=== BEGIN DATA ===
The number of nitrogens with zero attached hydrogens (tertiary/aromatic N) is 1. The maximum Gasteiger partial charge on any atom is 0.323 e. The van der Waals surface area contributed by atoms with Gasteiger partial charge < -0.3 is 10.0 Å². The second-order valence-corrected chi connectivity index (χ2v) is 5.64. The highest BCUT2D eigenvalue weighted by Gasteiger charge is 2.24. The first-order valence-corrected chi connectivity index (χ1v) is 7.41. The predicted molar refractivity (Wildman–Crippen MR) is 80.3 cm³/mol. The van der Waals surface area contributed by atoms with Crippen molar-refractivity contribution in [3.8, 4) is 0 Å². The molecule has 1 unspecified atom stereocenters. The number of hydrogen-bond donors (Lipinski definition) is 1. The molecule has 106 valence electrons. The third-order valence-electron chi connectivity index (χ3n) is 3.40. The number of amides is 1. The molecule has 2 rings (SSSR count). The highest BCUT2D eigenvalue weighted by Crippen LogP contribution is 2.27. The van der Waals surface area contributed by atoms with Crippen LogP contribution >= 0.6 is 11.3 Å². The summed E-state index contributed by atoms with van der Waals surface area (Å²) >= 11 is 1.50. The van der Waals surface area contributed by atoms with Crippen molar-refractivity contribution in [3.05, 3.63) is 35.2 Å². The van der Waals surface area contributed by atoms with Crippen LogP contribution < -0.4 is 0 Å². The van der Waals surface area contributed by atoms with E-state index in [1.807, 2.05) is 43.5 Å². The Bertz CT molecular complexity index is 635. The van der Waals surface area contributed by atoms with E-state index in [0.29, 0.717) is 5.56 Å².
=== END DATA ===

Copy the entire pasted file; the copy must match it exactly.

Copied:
The number of nitrogens with zero attached hydrogens (tertiary/aromatic N) is 1. The maximum Gasteiger partial charge on any atom is 0.323 e. The van der Waals surface area contributed by atoms with Gasteiger partial charge < -0.3 is 10.0 Å². The second-order valence-corrected chi connectivity index (χ2v) is 5.64. The highest BCUT2D eigenvalue weighted by Gasteiger charge is 2.24. The first-order valence-corrected chi connectivity index (χ1v) is 7.41. The predicted molar refractivity (Wildman–Crippen MR) is 80.3 cm³/mol. The van der Waals surface area contributed by atoms with Crippen molar-refractivity contribution in [3.8, 4) is 0 Å². The molecule has 1 unspecified atom stereocenters. The number of hydrogen-bond donors (Lipinski definition) is 1. The molecule has 106 valence electrons. The third-order valence-electron chi connectivity index (χ3n) is 3.40. The number of amides is 1. The molecule has 2 rings (SSSR count). The highest BCUT2D eigenvalue weighted by Crippen LogP contribution is 2.27. The van der Waals surface area contributed by atoms with Crippen LogP contribution >= 0.6 is 11.3 Å². The summed E-state index contributed by atoms with van der Waals surface area (Å²) >= 11 is 1.50. The van der Waals surface area contributed by atoms with Crippen molar-refractivity contribution in [3.05, 3.63) is 35.2 Å². The van der Waals surface area contributed by atoms with Crippen LogP contribution < -0.4 is 0 Å². The van der Waals surface area contributed by atoms with E-state index in [1.807, 2.05) is 43.5 Å². The Bertz CT molecular complexity index is 635. The van der Waals surface area contributed by atoms with E-state index in [0.29, 0.717) is 5.56 Å².